NHL free-agency danger ratings: Which players are the most risky?


If I were an NHL general manager, I’d be the loneliest man alive.

My colleagues would ostracize me. I would be swiftly deleted from holiday card lists. I’d have to sit near Seattle and Vegas in the annual meetings. This is because, when it comes to free agents, I would not adhere to the culture norms of decorum. I would paper their restricted guys with offer sheets like it was confetti at a wedding. Why waste time and treasure going after the unrestricted free agents who are pushing 30 when you can chase a franchise player in his early 20s, right?

Alas, offer sheets happen once every several years, or whenever someone thinks Tom Dundon is too cheap to match one. (Spoiler: He’s not.) The unrestricted free-agent frenzy remains the preferred path to find a difference-maker — even though that market is fraught with danger.

Here’s a look at 10 NHL unrestricted free agents hitting the market this week and their “danger ratings,” with 1 being a benign signing that will help your team, and 10 being the kind of thing that gets GMs fired.

Alex Pietrangelo, D
Danger rating: 3

Pietrangelo turns 31 on Jan. 18. There’s no getting around the fact that he’s about three years older than your typical belle of the free-agent defenseman ball. He has played 758 games over 12 seasons and 92 more in the playoffs, all with the same franchise. So there’s at least a little concern that his 0.74 points-per-game average this season could be a high-water mark — despite not being enough to earn him his first Norris Trophy nomination, for unknown reasons.

There have been elite defensemen who played into their mid-30s with a gradual decline, rather than falling off cliff like a statistical Wile E. Coyote. Look at Shea Weber and Brent Burns. Recall Chris Pronger and Dan Boyle. If you sign Alex Pietrangelo, and get four to five good years out him while challenging for the Stanley Cup — which should be the only reason you’re signing Alex Pietrangelo — then it was a signing worth making. And even in his diminished capacities as an elder statesman defenseman, his intangibles are an asset.

The only concern we have for him isn’t age, but location. If he leaves St. Louis, it’ll be for the first time as a pro. Eventually, new environs become familiar. But there’s going to be a lot of culture shock for him and his family, combined with a new set of teammates and expectations.

Taylor Hall, LW
Danger rating: 5

Was Hall’s 2017-18, 93-point, Hart Trophy-snagging campaign an outlier? Yes. Is Hall better than what he showed in 35 games with the Arizona Coyotes, in which he was a sub-replacement-level player and continued a season-long trend of uncharacteristically weak 5-on-5 defensive play? Yes.

OK … make that “hopefully.”

The danger for a team signing Taylor Hall is expecting him to be TAYLOR HALL, which is what the Coyotes were thinking when they acquired him from the Devils. He’s a perfect complementary star at this stage in his career, a potent ingredient to add to an already simmering stew. He’s the answer on left wing for the Boston Bruins‘ second line or the guy taking passes from Matt Duchene in Nashville. He’s the player you fold into a power play commanded by Connor McDavid and Leon Draisaitl.

The danger is also that Hall, despite being open to all manner and sort of contracts in these uncertain times, is going to command money and term that outstrips that role. Evolving Hockey thinks seven years and $8.54 million average annual value at a minimum. On a good team, he might have to come in a little lower. And wouldn’t it be nice to finally see Hall on a good team?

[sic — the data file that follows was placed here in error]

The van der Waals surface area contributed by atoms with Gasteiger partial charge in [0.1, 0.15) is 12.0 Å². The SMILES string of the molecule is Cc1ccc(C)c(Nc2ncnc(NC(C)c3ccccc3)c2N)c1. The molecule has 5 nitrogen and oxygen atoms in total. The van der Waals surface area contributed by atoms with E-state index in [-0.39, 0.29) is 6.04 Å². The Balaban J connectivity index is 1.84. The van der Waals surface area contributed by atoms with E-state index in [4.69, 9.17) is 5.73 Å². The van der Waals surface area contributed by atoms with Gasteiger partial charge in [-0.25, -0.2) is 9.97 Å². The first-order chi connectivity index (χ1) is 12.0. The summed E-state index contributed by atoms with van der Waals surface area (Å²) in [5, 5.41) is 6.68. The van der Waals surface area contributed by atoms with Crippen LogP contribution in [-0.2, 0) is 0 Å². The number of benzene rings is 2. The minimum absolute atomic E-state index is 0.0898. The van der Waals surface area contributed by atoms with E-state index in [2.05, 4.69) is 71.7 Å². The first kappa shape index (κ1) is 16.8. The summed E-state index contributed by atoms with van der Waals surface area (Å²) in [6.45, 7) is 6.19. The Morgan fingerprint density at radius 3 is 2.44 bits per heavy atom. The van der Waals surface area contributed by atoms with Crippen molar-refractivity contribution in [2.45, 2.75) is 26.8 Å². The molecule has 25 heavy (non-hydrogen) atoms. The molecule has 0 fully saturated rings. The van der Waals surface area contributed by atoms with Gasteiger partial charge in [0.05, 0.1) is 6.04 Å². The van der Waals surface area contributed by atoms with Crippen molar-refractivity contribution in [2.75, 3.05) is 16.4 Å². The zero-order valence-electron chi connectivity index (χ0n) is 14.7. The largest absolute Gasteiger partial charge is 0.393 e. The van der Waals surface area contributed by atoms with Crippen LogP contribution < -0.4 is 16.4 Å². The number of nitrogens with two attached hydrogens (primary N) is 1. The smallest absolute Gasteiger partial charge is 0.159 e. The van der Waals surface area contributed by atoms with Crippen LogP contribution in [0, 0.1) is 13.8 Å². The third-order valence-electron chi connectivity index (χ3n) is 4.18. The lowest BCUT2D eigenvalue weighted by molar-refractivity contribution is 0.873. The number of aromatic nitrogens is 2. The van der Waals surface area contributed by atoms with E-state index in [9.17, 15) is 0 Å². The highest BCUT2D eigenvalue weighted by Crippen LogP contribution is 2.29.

Jacob Markstrom, G
Danger rating: 6

Markstrom was the best goalie in the league last season. That’s not me saying it, and it certainly wasn’t the Vezina Trophy voters saying it. That’s according to Clear Sight Analytics, which manually tracks and plot shots against goaltenders. As Daniel Wagner notes in a great breakdown of Markstrom’s season with the Vancouver Canucks, CSA has him rated first in the NHL in save percentage above expectation. (Wagner notes that the proprietary nature of CSA’s stats make this boast hard to face check.)

Not everyone agrees. Evolving Hockey had him 11th in goals saved above average per 60 (0.277), which still quite good. Sean Tierney notes his underperformance vs. expected goals and calls the goalie “a stay-away, I think.”

Markstrom has been a good starter for three years running, but he was elite last season … which, not coincidentally, was his contract year. If he leaves Vancouver for another team, he’s not going to suddenly turn into a sieve; but he’s also not going to be fourth for the Vezina. And if he does stay in Vancouver, it best not be with a no-move clause, GM Jim Benning.

Mike Hoffman, LW
Danger rating: 7

Remember when Hoffman was embroiled in a cyberbullying scandal involving a teammate and their significant others? Wild times.

Anyway, Hoffman was a 29-goal scorer, with 11 of them coming as the trigger man on the Florida Panthers power play, but was a sub-replacement-level player overall. He’s a defensive liability who can pump the puck into the net: In his last 233 games, Hoffman has 108 even-strength points and is a minus-49. It’s hard to assign a danger rating to a player so glaring in his strengths and weaknesses that even the daftest general manager has to understand them. Stick Hoffman on the power play, start 60% of his shifts in the offensive zone and hope he shoots his way to being worth the investment.

Torey Krug, D
Danger rating: 7

There’s a little “what if Mike Hoffman, but a defenseman?” in Krug’s game, but that’s probably doing a disservice to his defense, in which he uses his stick and positioning to compensate for his stature. He’s an exceptional puck-moving defenseman and an offensive asset, as evidenced by his usage, starting over 60% of his shifts in the attacking zone on average for four straight seasons.

His best ability is as a power-play quarterback, with 82 points in 201 games since 2017, second to John Carlson (91) of the Washington Capitals among NHL defensemen. Carlson has Alex Ovechkin. Krug has had David Pastrnak, who actually scored more goals (50) than Ovechkin (48) on the power play in that span. So here is where things get murky: What kind of power-play conductor is Krug if the instruments are, say, Anthony Mantha and Dylan Larkin instead of Pastrnak and Brad Marchand?

Tyler Toffoli, LW
Danger rating: 6

How has Toffoli only crested over 30 goals once in his career, as a 23-year-old with the Los Angeles Kings in 2015-16? It’s because no matter how sterling one’s underlying numbers are — and Toffoli has some gaudy ones for expected goals and possession — it inevitably all comes down to how you finish.